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Saturday, June 29, 2013

ALBUM REVIEW: DAVID YOW - Tonight You Look Like a Spider

DAVID YOW - Tonight You Look Like a Spider (Joyful Noise)

An unsettling but rewarding album of experimental pieces with a cinematic quality from the Jesus Lizard/Scratch Acid frontman.

Going into my first listen of David Yow's first solo album I knew that anything could happen, so I was prepared for what ever weirdness or aural assault he could muster. I went in KNOWING that my expectations would be defied and challenged, yet he threw such a curve ball that I was still caught off guard in the best possible way. The only other artist I can think of that broadsided me as much with such a radical twisting of preconceptions is Scott Walker.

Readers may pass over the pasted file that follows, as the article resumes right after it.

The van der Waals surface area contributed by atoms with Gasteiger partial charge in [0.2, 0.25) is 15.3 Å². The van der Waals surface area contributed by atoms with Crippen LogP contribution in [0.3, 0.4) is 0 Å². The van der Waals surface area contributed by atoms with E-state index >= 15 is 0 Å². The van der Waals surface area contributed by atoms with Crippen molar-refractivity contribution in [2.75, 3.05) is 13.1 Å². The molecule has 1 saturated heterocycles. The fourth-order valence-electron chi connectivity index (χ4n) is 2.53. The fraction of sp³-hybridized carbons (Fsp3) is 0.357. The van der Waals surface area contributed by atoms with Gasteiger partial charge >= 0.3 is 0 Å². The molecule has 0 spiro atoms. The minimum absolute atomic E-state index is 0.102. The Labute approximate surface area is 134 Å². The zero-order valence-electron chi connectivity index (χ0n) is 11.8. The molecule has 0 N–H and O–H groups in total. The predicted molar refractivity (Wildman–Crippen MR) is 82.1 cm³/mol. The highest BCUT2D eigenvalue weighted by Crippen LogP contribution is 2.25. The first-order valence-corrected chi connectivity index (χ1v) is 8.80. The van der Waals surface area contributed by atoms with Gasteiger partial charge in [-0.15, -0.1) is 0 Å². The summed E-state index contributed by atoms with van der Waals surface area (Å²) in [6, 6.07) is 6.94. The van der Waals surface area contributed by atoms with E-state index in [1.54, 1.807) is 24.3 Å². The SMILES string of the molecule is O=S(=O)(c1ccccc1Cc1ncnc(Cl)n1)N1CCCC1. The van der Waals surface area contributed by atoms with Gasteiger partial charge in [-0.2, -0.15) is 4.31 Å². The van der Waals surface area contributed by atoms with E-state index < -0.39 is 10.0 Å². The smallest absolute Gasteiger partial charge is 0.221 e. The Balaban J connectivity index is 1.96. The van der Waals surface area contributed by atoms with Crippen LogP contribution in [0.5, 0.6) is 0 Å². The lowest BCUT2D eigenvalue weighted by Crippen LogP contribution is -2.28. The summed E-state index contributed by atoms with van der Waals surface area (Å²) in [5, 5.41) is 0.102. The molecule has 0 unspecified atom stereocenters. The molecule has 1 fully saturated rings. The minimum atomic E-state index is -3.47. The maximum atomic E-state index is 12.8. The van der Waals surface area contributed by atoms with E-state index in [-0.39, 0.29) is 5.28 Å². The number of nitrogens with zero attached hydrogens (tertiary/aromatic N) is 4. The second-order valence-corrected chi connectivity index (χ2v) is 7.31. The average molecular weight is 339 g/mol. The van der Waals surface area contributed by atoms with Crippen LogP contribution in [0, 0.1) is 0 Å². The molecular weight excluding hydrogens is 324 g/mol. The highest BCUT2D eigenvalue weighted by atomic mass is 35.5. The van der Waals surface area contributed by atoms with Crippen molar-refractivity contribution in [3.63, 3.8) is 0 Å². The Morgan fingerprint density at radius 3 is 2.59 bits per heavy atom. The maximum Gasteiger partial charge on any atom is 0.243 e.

It would have been easy for Yow to stick close to the abrasive noise rock of his former bands, Scratch Acid and Jesus Lizard. But instead he courageously walks away from that template and explores entirely unfamiliar territory. Tonight You Look Like a Spider is an often unsettling, mostly instrumental collection of experimental pieces. It has an avante garde cinematic quality to it, like the soundtrack to some unknown David Fincher movie. Or a warped Ennio Morricone soundtrack played on a turntable with a loose belt.

Yow made this album by himself over almost fifteen years as he learned ProTools, which sounds like the recipe for a bloated, self-indulgent mess. But he pulls it off wonderfully. The compositions and arrangements are deliberate and balanced. It's weird without sounding weird-for-weird's-sake. He doesn't play it for yucks or push unnecessarily into some "ain't this crazy shit?" zone. But there is some crazy shit here. There's oddly tuned piano tinkering, distorted voice bits, unidentifiable sounds that float in and out of pieces, shifting time signatures, and what I'm pretty sure if one of those cow moo tube toys that you turn upside down to get a moo, but greatly slowed down.